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Car reviews - Ford - Territory - range

Our Opinion

We like
Segment leading ride and handling, loads of storage compartments, Sync2 connectivity system, turbo-diesel performance, keen pricing
Room for improvement
Cabin looks and feels old, not as roomy as some of its rivals, driver’s seating position, it’s the last Aussie-built SUV

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Ford logo27 Nov 2014

THIS week Ford may have launched its final Falcon, but the Territory SUV may live on.

Rumours persist – and Ford execs are not denying – that the Territory replacement, which is all but certain to be the global Edge model from 2016 on, could retain the Australia-only Territory moniker.

So while this might not be the last-ever Territory, it is the last-ever locally built Territory and will go down in history as the only SUV ever produced in this country.

The Territory has been around since 2004 when Ford launched an SUV based on the BA Falcon. Designed and engineered to BMW X5 levels of dynamic refinement, the Territory quickly won critical praise, and more importantly, sales as Australia’s love affair with the SUV started to heat up.

A major re-working of the Territory arrived in 2011, with a fresh new corporate face and improvements under the skin, which is why Ford Australia elected not to tweak the 2015 version too dramatically.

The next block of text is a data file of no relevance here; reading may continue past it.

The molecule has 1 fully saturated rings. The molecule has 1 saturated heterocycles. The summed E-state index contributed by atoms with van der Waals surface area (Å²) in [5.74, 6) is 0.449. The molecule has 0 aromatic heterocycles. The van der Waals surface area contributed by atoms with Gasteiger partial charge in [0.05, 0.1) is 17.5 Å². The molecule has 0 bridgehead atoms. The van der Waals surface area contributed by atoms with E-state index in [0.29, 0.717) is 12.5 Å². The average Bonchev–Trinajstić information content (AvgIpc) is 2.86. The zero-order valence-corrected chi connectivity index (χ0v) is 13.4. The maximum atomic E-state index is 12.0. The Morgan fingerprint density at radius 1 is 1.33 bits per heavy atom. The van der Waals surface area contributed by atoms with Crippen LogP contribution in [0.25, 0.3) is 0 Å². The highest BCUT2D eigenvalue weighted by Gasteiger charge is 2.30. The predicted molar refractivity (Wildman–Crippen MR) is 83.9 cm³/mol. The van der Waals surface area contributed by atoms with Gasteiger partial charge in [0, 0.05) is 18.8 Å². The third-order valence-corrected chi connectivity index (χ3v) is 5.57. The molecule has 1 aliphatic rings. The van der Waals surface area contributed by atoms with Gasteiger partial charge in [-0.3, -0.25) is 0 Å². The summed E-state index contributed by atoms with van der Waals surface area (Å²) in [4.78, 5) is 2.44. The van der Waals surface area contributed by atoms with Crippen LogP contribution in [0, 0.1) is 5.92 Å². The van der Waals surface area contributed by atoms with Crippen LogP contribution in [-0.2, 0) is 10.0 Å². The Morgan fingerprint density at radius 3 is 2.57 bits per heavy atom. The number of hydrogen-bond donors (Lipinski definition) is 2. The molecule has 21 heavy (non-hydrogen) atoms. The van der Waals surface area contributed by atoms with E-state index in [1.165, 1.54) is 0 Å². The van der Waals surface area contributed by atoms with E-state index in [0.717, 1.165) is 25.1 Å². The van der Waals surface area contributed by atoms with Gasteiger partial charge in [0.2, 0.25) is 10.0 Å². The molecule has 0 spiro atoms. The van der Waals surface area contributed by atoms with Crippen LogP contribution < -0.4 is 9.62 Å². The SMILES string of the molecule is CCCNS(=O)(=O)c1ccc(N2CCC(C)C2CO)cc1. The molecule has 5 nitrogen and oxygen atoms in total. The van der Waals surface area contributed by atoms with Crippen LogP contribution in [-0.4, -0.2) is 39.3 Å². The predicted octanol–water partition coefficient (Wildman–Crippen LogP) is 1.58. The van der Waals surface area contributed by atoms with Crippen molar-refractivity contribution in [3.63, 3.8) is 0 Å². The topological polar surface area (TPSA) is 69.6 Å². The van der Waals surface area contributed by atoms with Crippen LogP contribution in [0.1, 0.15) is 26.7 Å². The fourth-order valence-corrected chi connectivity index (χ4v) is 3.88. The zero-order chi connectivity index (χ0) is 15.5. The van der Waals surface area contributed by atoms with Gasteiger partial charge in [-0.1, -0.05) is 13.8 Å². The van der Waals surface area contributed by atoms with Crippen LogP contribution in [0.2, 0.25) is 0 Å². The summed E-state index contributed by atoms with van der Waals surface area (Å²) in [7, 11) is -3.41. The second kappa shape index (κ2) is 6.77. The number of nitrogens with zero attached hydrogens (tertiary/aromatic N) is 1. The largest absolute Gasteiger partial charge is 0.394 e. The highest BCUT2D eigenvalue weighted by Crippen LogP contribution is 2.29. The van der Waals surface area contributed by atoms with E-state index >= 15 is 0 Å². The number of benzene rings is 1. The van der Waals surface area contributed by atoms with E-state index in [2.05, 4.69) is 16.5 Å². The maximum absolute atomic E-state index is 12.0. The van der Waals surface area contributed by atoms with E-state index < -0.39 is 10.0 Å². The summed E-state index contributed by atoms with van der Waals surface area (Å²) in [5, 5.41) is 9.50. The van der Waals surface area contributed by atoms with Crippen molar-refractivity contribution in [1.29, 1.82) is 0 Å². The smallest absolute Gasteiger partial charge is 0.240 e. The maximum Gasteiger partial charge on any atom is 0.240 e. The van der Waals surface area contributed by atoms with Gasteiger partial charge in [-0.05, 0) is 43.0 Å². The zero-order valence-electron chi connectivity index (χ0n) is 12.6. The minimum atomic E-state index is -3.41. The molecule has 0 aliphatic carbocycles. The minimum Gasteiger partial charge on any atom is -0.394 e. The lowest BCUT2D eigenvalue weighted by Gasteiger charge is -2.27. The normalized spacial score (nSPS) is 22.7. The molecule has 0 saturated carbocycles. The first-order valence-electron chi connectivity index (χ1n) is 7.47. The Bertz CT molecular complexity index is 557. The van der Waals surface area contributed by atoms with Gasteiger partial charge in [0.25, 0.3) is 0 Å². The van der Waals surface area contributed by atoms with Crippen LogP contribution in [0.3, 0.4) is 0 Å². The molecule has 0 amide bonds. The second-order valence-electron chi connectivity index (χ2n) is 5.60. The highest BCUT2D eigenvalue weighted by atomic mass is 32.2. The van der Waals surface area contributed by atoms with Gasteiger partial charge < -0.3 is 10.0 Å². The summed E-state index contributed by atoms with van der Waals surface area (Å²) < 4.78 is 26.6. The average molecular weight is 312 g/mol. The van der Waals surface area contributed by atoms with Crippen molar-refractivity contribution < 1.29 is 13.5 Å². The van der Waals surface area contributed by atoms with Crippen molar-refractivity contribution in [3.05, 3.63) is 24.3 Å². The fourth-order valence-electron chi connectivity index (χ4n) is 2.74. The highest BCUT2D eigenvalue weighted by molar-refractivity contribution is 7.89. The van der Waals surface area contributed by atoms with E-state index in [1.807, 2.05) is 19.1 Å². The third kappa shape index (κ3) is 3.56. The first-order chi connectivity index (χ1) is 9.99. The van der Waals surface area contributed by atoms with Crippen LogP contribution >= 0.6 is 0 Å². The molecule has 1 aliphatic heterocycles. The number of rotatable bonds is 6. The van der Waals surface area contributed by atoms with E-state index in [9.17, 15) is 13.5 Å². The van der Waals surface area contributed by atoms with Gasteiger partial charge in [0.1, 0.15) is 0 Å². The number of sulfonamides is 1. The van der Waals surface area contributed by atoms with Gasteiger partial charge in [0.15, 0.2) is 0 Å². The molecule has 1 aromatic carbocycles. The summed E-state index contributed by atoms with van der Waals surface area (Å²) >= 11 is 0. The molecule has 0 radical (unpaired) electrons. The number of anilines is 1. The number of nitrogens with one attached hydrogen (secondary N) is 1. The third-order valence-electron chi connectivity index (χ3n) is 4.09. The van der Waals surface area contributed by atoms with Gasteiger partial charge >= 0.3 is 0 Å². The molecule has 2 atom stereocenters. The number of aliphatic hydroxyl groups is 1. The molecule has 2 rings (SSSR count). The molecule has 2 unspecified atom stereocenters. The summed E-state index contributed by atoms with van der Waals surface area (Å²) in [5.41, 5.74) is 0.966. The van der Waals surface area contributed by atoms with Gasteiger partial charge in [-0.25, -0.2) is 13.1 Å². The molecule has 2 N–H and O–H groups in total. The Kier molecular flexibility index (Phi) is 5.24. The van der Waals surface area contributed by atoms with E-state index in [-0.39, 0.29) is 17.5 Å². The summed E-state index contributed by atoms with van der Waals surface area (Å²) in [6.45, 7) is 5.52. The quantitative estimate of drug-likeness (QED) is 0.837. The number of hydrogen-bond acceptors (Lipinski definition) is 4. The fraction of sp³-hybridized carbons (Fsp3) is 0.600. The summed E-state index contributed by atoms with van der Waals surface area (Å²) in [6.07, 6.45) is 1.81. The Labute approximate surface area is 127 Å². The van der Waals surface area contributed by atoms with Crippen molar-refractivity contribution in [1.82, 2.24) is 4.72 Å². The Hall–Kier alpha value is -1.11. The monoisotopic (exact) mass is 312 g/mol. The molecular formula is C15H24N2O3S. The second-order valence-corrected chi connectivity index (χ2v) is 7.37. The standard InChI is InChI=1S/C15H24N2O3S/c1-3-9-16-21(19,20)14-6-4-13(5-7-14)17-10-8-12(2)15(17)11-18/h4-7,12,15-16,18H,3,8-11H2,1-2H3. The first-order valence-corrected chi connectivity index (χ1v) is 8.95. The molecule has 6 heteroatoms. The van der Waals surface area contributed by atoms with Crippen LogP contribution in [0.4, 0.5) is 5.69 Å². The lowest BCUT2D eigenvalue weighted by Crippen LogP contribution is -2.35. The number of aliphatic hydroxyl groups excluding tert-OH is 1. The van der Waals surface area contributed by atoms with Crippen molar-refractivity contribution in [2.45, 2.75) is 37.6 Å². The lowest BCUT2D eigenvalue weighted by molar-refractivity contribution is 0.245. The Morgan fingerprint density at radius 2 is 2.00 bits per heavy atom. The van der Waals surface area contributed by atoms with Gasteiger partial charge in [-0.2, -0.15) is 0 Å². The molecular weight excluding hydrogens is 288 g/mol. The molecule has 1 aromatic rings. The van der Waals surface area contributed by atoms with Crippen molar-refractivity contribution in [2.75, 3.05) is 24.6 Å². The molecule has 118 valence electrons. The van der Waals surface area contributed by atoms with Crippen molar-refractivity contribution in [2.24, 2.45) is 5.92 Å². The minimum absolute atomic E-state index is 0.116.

That, and the whole closing down of their local operations in 2016 thing meant there was little point giving it a major going over.

In fact, the changes are so minor that it might be difficult to pick the differences between the 2011 SZ and the updated SZ Series II.

Those differences include a refreshed grille with new fin design and a touch more chrome, a new front bumper, redesigned headlights and changes to the bonnet.

While it is not the freshest looking large SUV on the market, it still carries an appealing design and we think it is ageing well. You might say it’s the George Clooney of the SUV set.

Just like the Falcon line-up, Ford has dropped the prices of its Territory range by up to $6500, with the base TX down by $3000 to $36,990, plus on-road costs. The TS is the only variant with an optional third row, which sets you back an extra $2500.

Good move on Ford’s part as it now undercuts a few rivals in base two-wheel drive guise, including the Hyundai Santa Fe Active ($41,490), Jeep Grand Cherokee Laredo ($44,000), Nissan Pathfinder ST ($39,990), Toyota Kluger GX ($40,990) and the Mazda CX-9 Classic ($44,525).

The other significant change is the inclusion of Ford’s upgraded Sync2 connectivity system.

It includes an eight-inch high-resolution colour touchscreen, voice control tuned to Australian English, which can respond to commands to alter the climate control, simply by using words such as ‘cooler’, change the music you are listening to or find a location on the sat-nav.

As mentioned in our launch review of the Falcon range, we think Sync2 is intuitive and easy to use and it gets a thumbs up.